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Ethics and Religion Talk: Is a belief in an afterlife required in your faith?

I'd like to know from the writers how much of an emphasis is put on afterlife reward/punishment in their faiths. Would disbelieving in such a concept rule out membership in the religion?

What is Ethics and Religion Talk?

“Ethics and Religion Talk,” answers questions of ethics or religion from a multi-faith perspective. Each post contains three or four responses to a reader question from a panel of nine diverse clergy from different religious perspectives, all based in the Grand Rapids area. It is the only column of its kind. No other news site, religious or otherwise, publishes a similar column.

The first five years of columns, published in the Grand Rapids Press and MLive, are archived at More recent columns can be found on by searching for the tag “ethics and religion talk.”

For more resources on interfaith dialogue and understanding, see the Kaufman Interfaith Institute page and their weekly Interfaith Insight column at

As a Protestant who has attended many churches of various denominations, I have noticed that the idea of an afterlife is so very important to some communities, while in others it is virtually never mentioned in sermons other than at funerals. I'd like to know from the writers how much of an emphasis is put on afterlife reward/punishment in their faiths. Would disbelieving in such a concept rule out membership in the religion?

Rev. Ray Lanning, a retired minister of the Reformed Presbyterian Church of North America, responds:

For Presbyterian and Reformed Christians, faith in the “afterlife” stands at the heart of all we believe and teach. With the apostle Paul we hold that, “The wages of sin is death; but the gift of God is eternal life, through Jesus Christ our Lord” (Romans 6:23). Eternal death in the torments of hell is indeed the reward of all our folly and sin. What else can you expect if you have lived all your days without God and without Christ, doing things you should not and leaving undone things which you should do? The gospel or “good news” of Christ is there is another way! God holds forth the promise of pardon from all sin, and eternal life, in and through His Son, Jesus Christ. It is God’s gift to you! But eternal life begins in the here and now of Christian experience, as the same grace of God that opens heaven to receive us begins to work in us, quickening those who were dead in trespasses and sins (Ephesians 2:4-6). There is continuity for the Christian: “I am continually with Thee, O LORD: Thou hast holden me by my right hand. Thou shalt guide me with Thy counsel, and afterward receive me up to glory” (Psalm 73:23, 24). While we live on earth, we are upheld and guided, “kept by the power of God through faith unto salvation” (I Peter 1:5); the glorious life of heaven is only a continuation and expansion of that earthly experience of God’s grace and power.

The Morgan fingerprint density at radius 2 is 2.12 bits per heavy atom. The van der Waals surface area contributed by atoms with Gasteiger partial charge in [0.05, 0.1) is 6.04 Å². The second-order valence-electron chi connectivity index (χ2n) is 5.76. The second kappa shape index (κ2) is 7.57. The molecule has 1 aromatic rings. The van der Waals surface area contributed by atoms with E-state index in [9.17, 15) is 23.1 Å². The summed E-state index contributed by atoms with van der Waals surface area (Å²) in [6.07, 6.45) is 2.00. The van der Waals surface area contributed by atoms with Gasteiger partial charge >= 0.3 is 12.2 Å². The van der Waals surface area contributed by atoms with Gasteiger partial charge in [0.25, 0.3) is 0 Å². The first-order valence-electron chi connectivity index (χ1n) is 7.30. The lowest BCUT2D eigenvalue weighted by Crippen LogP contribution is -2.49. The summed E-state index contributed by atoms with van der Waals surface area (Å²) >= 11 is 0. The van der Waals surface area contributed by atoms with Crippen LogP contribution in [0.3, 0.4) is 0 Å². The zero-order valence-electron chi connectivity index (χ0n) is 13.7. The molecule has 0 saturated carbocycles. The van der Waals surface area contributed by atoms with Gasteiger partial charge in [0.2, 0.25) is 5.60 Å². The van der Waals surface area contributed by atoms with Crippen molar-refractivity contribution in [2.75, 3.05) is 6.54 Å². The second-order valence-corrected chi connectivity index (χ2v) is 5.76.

The Reverend Colleen Squires, minister at All Souls Community Church of West Michigan, a Unitarian Universalist Congregation, responds:

It is fair to say that a very large number of Unitarian Universalists do not believe in an afterlife. Therefore it would not be a common topic for a sermon or mentioned during a memorial service and certainly not a requirement for membership. Very little [to] no emphasis is put on reward and punishment or sin. 

Fred Stella, the Pracharak (Outreach Minister) for the West Michigan Hindu Temple, responds:

It has been my displeasure to have had to sit through so many funeral services that are just excuses to build membership. The eulogies are thinly disguised altar calls, as the speaker extols the virtues of the deceased and assures us that they are now in Paradise. Then the question is posed, “Will you be enjoying that same good fortune after your passing?” 

In the Hindu concept of afterlife, there is little to no emphasis put on punishment. Yes, we all have to rectify our lower inclinations, but that is certainly different from eternal perdition. While we do have rather elaborate doctrines on the spiritual journey of the soul that takes place over multiple lifetimes, I am quite confident that you could go to 50 Hindu funerals and hear virtually nothing about all of that. Traditional Hindu funerals wouldn’t even include a eulogy, but in the West it has become a part of the ceremony. But the priest would not deliver them. That is left to family and friends.

My response:

Judaism as a religious system is unlike Christianity, which is defined by belief. Judaism is a tribal religion whose content is largely behavioral. In fact, within Judaism, there are no beliefs that members of the community are required to hold. While belief in one God is central to Judaism, a member of the Jewish community who denied the existence of God in any way, shape or form would still be part of the Jewish community. A teaching from a second century Rabbinic work called the Mishnah suggests that all Jews have a share in the world to come except those who deny resurrection of the dead, which may be a way of saying something like if you don’t believe in a life following this one, your life will end with your death. So the only consequence of not believing in an afterlife is not going to the afterlife, which is unlikely to bother someone who doesn’t believe in the afterlife!


Ethics and Religion Talk is coming to an end. For reasons that I’ll explain in the final columns, after almost 13 years and over 600 columns, it is time to retire the column. Beginning July 8, each columnist will be given a chance to write about a favorite column and how being a part of this conversation has affected them.


This column answers questions of Ethics and Religion by submitting them to a multi-faith panel of spiritual leaders in the Grand Rapids area.

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